The lunacy of the Labor Party is extraordinary. It is a party filled with people that are idealistic to such an extent they lose sight of the real world. They really have no idea about what it actually means to drive an economy by encouraging and incentivising people. They do not understand what it means to be a small business man or woman who, thanks to this government's policies, is now paying 13 per cent or 14 per cent on an overdraft facility for their small business—one that is secured against a residential mortgage because banks will not lend to small businesses; they will only lend against their residential bricks and mortar. This government has now concentrated lending among the four major banks to the extent that approximately 90 per cent of new loans are written by those four banks. That is a direct consequence of this government's policies; there is no other reason. It has nothing to do with the GFC. It is a direct consequence of Labor's policies. Residential backed securities for small businesses are charging 12, 13 or 14 per cent. That is what ordinary Australians are dealing with at a time when the member for Canberra is saying how wonderful things are in this city—how wonderful it is because the government is borrowing $100 million a day to fuel its debt habit. I cannot express enough my disappointment in this government. I cannot express the pain that Australians—

Mr Perrett: Sit down then.

Mr CIOBO: No, I cannot express enough, Member for Moreton—give me another 20 minutes and I will be able to get close. The reality is that this is a government that is looking only at the time horizon of the next federal election. This is a government with no consideration for the future. We have a Prime Minister who will wring her hands and say how concerned she is about the jobs of Australian workers and, in particular, she will say how concerned she is about the jobs of Australian manufacturing workers. Where is the concern for the tens of thousands of people in Australia's tourism industry who have lost their jobs? Where is the concern for the tens of thousands of Australians in the retail sector who have lost their jobs? Where is the concern for the tens of thousands of Australians who are employed in the services sector who have lost their jobs? We never hear them mentioned. We do not hear the Treasurer talk about them.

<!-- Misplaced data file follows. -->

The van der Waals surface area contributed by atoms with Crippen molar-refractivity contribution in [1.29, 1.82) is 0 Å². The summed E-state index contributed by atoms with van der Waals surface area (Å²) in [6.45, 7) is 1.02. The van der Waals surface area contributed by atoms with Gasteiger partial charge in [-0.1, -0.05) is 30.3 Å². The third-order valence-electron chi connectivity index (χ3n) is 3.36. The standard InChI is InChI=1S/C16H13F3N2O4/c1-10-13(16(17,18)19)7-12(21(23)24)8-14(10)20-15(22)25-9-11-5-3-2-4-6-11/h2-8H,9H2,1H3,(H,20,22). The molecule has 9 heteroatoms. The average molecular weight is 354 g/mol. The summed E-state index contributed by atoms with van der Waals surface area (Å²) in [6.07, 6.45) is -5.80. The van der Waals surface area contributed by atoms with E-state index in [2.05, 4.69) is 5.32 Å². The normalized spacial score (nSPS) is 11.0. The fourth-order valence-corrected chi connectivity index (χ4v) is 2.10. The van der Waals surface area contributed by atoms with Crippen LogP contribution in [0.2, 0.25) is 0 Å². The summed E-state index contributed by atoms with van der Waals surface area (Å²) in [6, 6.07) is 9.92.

Sure, we hear the Treasurer and the Prime Minister talk about the car industry. And why is that? The answer is very obvious. It is because the car industry is heavily unionised, and those opposite rely on the patronage of the union movement to get them into office. It is the unions that feed them and that is why, when the unions say, 'Jump,' they say, 'How high?' But you know what? The workers in the tourism industry and the retail industry, those people who have casual jobs, are not unionised. They are struggling to make ends meet and they do not even get a look in. When those opposite actually start to give a damn about those workers in the service sector that do the jobs and generate the wealth for the majority for the Australian economy, then they will be concerned.

I only have a short period of time to touch on the claim that it is the coalition trying to cut the wages for these workers. How often do we hear talk about penalty rates?

Mr Perrett: You want to cut their penalty rates.

Mr CIOBO: Let me explain to the member for Moreton what your penalty rate changes do. There is a cafe just up the road from me. It used to be open six days a week. Labor brought in their you-beaut penalty rates and promised the workers more money for working longer hours. Do you know what the consequence is? It is now open five days a week. The workers no longer have employment on Saturday, as they used to have, because it is simply too expensive to open and the cafe shuts. That is the great con of the Australian Labor Party. They stand condemned for their poor economic stewardship.